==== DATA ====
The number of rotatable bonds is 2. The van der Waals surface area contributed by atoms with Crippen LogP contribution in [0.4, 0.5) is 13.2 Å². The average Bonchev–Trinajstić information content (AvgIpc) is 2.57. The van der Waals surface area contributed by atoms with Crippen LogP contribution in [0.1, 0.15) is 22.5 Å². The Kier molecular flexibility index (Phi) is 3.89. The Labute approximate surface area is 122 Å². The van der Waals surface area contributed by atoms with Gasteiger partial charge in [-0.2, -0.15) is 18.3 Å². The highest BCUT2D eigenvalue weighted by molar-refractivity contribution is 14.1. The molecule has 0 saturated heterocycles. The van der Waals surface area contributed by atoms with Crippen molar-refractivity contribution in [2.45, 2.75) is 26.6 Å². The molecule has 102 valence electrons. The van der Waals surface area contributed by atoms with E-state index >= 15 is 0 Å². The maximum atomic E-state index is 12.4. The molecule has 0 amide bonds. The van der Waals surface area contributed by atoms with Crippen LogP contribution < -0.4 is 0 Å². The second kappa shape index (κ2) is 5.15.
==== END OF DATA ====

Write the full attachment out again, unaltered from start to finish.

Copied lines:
The number of rotatable bonds is 2. The van der Waals surface area contributed by atoms with Crippen LogP contribution in [0.4, 0.5) is 13.2 Å². The average Bonchev–Trinajstić information content (AvgIpc) is 2.57. The van der Waals surface area contributed by atoms with Crippen LogP contribution in [0.1, 0.15) is 22.5 Å². The Kier molecular flexibility index (Phi) is 3.89. The Labute approximate surface area is 122 Å². The van der Waals surface area contributed by atoms with Gasteiger partial charge in [-0.2, -0.15) is 18.3 Å². The highest BCUT2D eigenvalue weighted by molar-refractivity contribution is 14.1. The molecule has 0 saturated heterocycles. The van der Waals surface area contributed by atoms with Crippen molar-refractivity contribution in [2.45, 2.75) is 26.6 Å². The molecule has 102 valence electrons. The van der Waals surface area contributed by atoms with E-state index >= 15 is 0 Å². The maximum atomic E-state index is 12.4. The molecule has 0 amide bonds. The van der Waals surface area contributed by atoms with Crippen LogP contribution < -0.4 is 0 Å². The second kappa shape index (κ2) is 5.15.